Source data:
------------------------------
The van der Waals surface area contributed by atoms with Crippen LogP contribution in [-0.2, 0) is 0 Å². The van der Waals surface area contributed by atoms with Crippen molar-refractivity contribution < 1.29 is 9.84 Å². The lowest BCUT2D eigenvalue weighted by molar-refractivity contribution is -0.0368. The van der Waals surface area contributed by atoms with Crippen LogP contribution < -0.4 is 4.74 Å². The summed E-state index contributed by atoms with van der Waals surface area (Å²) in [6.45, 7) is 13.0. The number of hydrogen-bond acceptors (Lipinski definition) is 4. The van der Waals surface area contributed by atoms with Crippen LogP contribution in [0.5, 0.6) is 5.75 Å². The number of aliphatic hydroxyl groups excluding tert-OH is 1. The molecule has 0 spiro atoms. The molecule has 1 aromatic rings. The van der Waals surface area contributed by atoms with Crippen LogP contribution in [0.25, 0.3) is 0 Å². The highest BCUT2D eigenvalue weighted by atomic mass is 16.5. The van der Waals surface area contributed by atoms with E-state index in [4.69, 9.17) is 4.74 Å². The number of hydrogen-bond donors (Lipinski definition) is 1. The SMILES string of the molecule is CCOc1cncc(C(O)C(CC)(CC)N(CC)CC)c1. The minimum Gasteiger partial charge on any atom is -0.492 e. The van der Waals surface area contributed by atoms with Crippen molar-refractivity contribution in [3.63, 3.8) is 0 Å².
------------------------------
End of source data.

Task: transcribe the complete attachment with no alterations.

The van der Waals surface area contributed by atoms with Crippen LogP contribution in [-0.2, 0) is 0 Å². The van der Waals surface area contributed by atoms with Crippen molar-refractivity contribution < 1.29 is 9.84 Å². The lowest BCUT2D eigenvalue weighted by molar-refractivity contribution is -0.0368. The van der Waals surface area contributed by atoms with Crippen LogP contribution < -0.4 is 4.74 Å². The summed E-state index contributed by atoms with van der Waals surface area (Å²) in [6.45, 7) is 13.0. The number of hydrogen-bond acceptors (Lipinski definition) is 4. The van der Waals surface area contributed by atoms with Crippen LogP contribution in [0.5, 0.6) is 5.75 Å². The number of aliphatic hydroxyl groups excluding tert-OH is 1. The molecule has 0 spiro atoms. The molecule has 1 aromatic rings. The van der Waals surface area contributed by atoms with Crippen LogP contribution in [0.25, 0.3) is 0 Å². The highest BCUT2D eigenvalue weighted by atomic mass is 16.5. The van der Waals surface area contributed by atoms with E-state index in [4.69, 9.17) is 4.74 Å². The number of hydrogen-bond donors (Lipinski definition) is 1. The SMILES string of the molecule is CCOc1cncc(C(O)C(CC)(CC)N(CC)CC)c1. The minimum Gasteiger partial charge on any atom is -0.492 e. The van der Waals surface area contributed by atoms with Crippen molar-refractivity contribution in [3.63, 3.8) is 0 Å².